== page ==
Reporting on What is going on in the World. I'm a Crohn's Advocate and currently a Volunteer for the Crohn's and Colitis Foundation Of America San Diego and Desert Area Chapter.
Monday, June 6, 2016
Broken to Be Made New
We have enter into the 6th month of the New Year it's JUNE ALREADY! WHAT! Time is moving as we start this New Week hear are so words of wisdom to help you get through the rest of the week. Read: Psalm 119:71-75
Bible in a Year: 2 Chronicles 25-27; John 16
I know, Lord, that your laws are righteous, and that in faithfulness you have afflicted me. —Psalm 119:75
During World War II my dad served with the US Army in the South Pacific. During that time Dad rejected any idea of religion, saying, “I don’t need a crutch.” Yet the day came when his attitude toward spiritual things would change forever. Mom had gone into labor with their third child, and my brother and I went to bed with the excitement of soon seeing our new brother or sister. When I got out of bed the next morning, I excitedly asked Dad, “Is it a boy or a girl?” He replied, “It was a little girl but she was born dead.” We began to weep together at our loss.
For the first time, Dad took his broken heart to Jesus in prayer. At that moment he felt an overwhelming sense of peace and comfort from God, though his daughter would always be irreplaceable. Soon he began to take an interest in the Bible and continued to pray to the One who was healing his broken heart. His faith grew through the years. He became a strong follower of Jesus—serving Him as a Bible-study teacher and a leader in his church.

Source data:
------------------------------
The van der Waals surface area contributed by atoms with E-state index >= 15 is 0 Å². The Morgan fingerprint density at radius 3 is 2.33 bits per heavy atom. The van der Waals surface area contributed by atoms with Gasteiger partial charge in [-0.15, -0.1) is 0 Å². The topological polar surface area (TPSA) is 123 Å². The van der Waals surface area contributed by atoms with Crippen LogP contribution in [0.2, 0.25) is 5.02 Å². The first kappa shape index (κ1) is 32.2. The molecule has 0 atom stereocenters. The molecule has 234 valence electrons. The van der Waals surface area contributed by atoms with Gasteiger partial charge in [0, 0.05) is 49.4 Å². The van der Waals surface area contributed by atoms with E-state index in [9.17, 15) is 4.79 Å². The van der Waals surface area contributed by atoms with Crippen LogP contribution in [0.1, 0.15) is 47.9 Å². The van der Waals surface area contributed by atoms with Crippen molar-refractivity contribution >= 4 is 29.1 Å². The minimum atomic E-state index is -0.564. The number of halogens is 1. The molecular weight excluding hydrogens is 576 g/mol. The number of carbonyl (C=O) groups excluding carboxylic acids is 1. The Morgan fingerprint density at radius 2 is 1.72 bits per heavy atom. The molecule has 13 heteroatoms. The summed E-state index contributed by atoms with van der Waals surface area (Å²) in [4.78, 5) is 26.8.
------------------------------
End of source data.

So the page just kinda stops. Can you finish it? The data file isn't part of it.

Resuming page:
Jesus is not a crutch for the weak. He is the source of new spiritual life! When we’re broken, He can make us new and whole (Ps. 119:75). —Dennis Fisher
What is on your heart that you need to talk with God about? Bring Him your brokenness and ask Him to make you whole.
Brokenness can lead to wholeness.
INSIGHT: A commonly understood characteristic of Psalm 119, the longest chapter in the Bible, is that it celebrates the goodness and usefulness of God’s commandments. Referring to these laws by various names, the author suggests that God’s commands are the very core of how life is meant to be lived. The thought is simple yet intriguing—God’s laws help us to live in the way that we were created and intended to live. They are not restrictive; they are freeing. That helps us understand why the psalmist had such a high regard of God’s laws. J.R. Hudberg